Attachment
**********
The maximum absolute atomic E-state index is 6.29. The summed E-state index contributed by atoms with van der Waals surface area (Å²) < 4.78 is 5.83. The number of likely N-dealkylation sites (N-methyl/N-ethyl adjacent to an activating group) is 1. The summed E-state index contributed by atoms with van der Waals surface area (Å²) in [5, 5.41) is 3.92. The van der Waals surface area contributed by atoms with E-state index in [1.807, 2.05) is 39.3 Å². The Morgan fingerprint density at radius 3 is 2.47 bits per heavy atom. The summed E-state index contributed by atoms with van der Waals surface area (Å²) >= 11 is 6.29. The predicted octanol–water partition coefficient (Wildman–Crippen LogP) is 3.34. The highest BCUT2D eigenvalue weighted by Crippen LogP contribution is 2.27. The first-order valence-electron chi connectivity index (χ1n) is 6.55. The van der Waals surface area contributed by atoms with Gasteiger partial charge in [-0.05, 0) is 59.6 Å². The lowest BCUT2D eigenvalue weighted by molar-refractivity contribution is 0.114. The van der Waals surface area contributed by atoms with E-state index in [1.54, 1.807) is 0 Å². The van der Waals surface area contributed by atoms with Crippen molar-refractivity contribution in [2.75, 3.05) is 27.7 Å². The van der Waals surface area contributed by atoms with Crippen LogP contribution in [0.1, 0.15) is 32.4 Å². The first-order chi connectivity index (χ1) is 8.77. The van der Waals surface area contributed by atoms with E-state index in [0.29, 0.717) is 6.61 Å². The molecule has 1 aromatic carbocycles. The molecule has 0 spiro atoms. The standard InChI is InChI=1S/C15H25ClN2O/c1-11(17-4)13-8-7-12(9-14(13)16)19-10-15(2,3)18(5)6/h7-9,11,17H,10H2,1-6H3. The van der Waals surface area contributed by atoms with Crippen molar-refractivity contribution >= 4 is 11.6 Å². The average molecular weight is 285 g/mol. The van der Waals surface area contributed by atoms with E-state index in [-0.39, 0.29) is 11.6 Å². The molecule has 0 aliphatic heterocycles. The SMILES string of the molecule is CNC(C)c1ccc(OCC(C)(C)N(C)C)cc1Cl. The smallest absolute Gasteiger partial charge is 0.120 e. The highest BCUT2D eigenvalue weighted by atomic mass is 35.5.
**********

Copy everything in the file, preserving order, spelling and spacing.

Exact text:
The maximum absolute atomic E-state index is 6.29. The summed E-state index contributed by atoms with van der Waals surface area (Å²) < 4.78 is 5.83. The number of likely N-dealkylation sites (N-methyl/N-ethyl adjacent to an activating group) is 1. The summed E-state index contributed by atoms with van der Waals surface area (Å²) in [5, 5.41) is 3.92. The van der Waals surface area contributed by atoms with E-state index in [1.807, 2.05) is 39.3 Å². The Morgan fingerprint density at radius 3 is 2.47 bits per heavy atom. The summed E-state index contributed by atoms with van der Waals surface area (Å²) >= 11 is 6.29. The predicted octanol–water partition coefficient (Wildman–Crippen LogP) is 3.34. The highest BCUT2D eigenvalue weighted by Crippen LogP contribution is 2.27. The first-order valence-electron chi connectivity index (χ1n) is 6.55. The van der Waals surface area contributed by atoms with Gasteiger partial charge in [-0.05, 0) is 59.6 Å². The lowest BCUT2D eigenvalue weighted by molar-refractivity contribution is 0.114. The van der Waals surface area contributed by atoms with E-state index in [1.54, 1.807) is 0 Å². The van der Waals surface area contributed by atoms with Crippen molar-refractivity contribution in [2.75, 3.05) is 27.7 Å². The van der Waals surface area contributed by atoms with Crippen LogP contribution in [0.1, 0.15) is 32.4 Å². The first-order chi connectivity index (χ1) is 8.77. The van der Waals surface area contributed by atoms with E-state index in [0.29, 0.717) is 6.61 Å². The molecule has 1 aromatic carbocycles. The molecule has 0 spiro atoms. The standard InChI is InChI=1S/C15H25ClN2O/c1-11(17-4)13-8-7-12(9-14(13)16)19-10-15(2,3)18(5)6/h7-9,11,17H,10H2,1-6H3. The van der Waals surface area contributed by atoms with Crippen molar-refractivity contribution >= 4 is 11.6 Å². The average molecular weight is 285 g/mol. The van der Waals surface area contributed by atoms with E-state index in [-0.39, 0.29) is 11.6 Å². The molecule has 0 aliphatic heterocycles. The SMILES string of the molecule is CNC(C)c1ccc(OCC(C)(C)N(C)C)cc1Cl. The smallest absolute Gasteiger partial charge is 0.120 e. The highest BCUT2D eigenvalue weighted by atomic mass is 35.5.